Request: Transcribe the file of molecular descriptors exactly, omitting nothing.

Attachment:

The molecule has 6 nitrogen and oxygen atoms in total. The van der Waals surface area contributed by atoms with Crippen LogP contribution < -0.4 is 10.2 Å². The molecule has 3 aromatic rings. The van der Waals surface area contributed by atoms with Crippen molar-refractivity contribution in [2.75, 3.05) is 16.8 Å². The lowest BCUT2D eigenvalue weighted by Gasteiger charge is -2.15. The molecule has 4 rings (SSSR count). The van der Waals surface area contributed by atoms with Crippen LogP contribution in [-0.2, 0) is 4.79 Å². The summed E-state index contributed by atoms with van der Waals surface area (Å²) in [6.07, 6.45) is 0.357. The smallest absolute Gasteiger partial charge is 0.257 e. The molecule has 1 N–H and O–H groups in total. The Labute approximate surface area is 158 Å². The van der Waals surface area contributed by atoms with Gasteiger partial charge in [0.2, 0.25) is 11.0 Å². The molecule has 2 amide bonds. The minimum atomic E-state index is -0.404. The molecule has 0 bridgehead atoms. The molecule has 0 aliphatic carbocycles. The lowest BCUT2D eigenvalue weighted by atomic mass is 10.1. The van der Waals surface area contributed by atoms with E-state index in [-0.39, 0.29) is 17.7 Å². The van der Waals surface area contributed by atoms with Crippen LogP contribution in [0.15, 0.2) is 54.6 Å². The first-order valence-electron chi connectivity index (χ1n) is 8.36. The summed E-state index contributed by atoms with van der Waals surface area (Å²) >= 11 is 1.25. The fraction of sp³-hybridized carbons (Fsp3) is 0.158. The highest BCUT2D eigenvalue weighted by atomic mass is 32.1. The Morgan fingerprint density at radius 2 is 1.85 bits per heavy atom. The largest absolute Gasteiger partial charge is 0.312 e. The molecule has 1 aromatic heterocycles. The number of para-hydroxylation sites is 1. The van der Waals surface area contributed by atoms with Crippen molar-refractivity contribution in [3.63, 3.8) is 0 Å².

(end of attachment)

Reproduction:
The molecule has 6 nitrogen and oxygen atoms in total. The van der Waals surface area contributed by atoms with Crippen LogP contribution < -0.4 is 10.2 Å². The molecule has 3 aromatic rings. The van der Waals surface area contributed by atoms with Crippen molar-refractivity contribution in [2.75, 3.05) is 16.8 Å². The lowest BCUT2D eigenvalue weighted by Gasteiger charge is -2.15. The molecule has 4 rings (SSSR count). The van der Waals surface area contributed by atoms with Crippen LogP contribution in [-0.2, 0) is 4.79 Å². The summed E-state index contributed by atoms with van der Waals surface area (Å²) in [6.07, 6.45) is 0.357. The smallest absolute Gasteiger partial charge is 0.257 e. The molecule has 1 N–H and O–H groups in total. The Labute approximate surface area is 158 Å². The van der Waals surface area contributed by atoms with Gasteiger partial charge in [0.2, 0.25) is 11.0 Å². The molecule has 2 amide bonds. The minimum atomic E-state index is -0.404. The molecule has 0 bridgehead atoms. The molecule has 0 aliphatic carbocycles. The lowest BCUT2D eigenvalue weighted by atomic mass is 10.1. The van der Waals surface area contributed by atoms with E-state index in [-0.39, 0.29) is 17.7 Å². The van der Waals surface area contributed by atoms with Crippen LogP contribution in [0.15, 0.2) is 54.6 Å². The first-order valence-electron chi connectivity index (χ1n) is 8.36. The summed E-state index contributed by atoms with van der Waals surface area (Å²) >= 11 is 1.25. The fraction of sp³-hybridized carbons (Fsp3) is 0.158. The highest BCUT2D eigenvalue weighted by atomic mass is 32.1. The Morgan fingerprint density at radius 2 is 1.85 bits per heavy atom. The largest absolute Gasteiger partial charge is 0.312 e. The molecule has 1 aromatic heterocycles. The number of para-hydroxylation sites is 1. The van der Waals surface area contributed by atoms with Crippen molar-refractivity contribution in [3.63, 3.8) is 0 Å².